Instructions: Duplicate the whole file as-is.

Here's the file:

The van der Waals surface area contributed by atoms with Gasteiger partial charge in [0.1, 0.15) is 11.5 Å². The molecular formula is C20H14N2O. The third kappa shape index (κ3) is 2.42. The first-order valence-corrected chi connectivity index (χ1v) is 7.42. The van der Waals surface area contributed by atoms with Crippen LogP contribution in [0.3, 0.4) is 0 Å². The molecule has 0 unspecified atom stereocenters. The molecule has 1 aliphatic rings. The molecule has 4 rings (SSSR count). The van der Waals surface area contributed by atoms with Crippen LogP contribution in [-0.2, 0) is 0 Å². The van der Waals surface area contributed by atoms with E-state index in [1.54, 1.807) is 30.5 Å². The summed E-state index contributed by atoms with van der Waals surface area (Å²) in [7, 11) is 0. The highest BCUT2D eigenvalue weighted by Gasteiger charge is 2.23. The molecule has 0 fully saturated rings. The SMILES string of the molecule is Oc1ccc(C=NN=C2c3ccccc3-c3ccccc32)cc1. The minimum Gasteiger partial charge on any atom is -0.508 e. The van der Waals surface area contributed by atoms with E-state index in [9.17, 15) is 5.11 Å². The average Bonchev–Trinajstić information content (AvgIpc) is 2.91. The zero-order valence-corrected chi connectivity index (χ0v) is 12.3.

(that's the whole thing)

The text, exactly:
The van der Waals surface area contributed by atoms with Gasteiger partial charge in [0.1, 0.15) is 11.5 Å². The molecular formula is C20H14N2O. The third kappa shape index (κ3) is 2.42. The first-order valence-corrected chi connectivity index (χ1v) is 7.42. The van der Waals surface area contributed by atoms with Crippen LogP contribution in [0.3, 0.4) is 0 Å². The molecule has 0 unspecified atom stereocenters. The molecule has 1 aliphatic rings. The molecule has 4 rings (SSSR count). The van der Waals surface area contributed by atoms with Crippen LogP contribution in [-0.2, 0) is 0 Å². The van der Waals surface area contributed by atoms with E-state index in [1.54, 1.807) is 30.5 Å². The summed E-state index contributed by atoms with van der Waals surface area (Å²) in [7, 11) is 0. The highest BCUT2D eigenvalue weighted by Gasteiger charge is 2.23. The molecule has 0 fully saturated rings. The SMILES string of the molecule is Oc1ccc(C=NN=C2c3ccccc3-c3ccccc32)cc1. The minimum Gasteiger partial charge on any atom is -0.508 e. The van der Waals surface area contributed by atoms with E-state index in [9.17, 15) is 5.11 Å². The average Bonchev–Trinajstić information content (AvgIpc) is 2.91. The zero-order valence-corrected chi connectivity index (χ0v) is 12.3.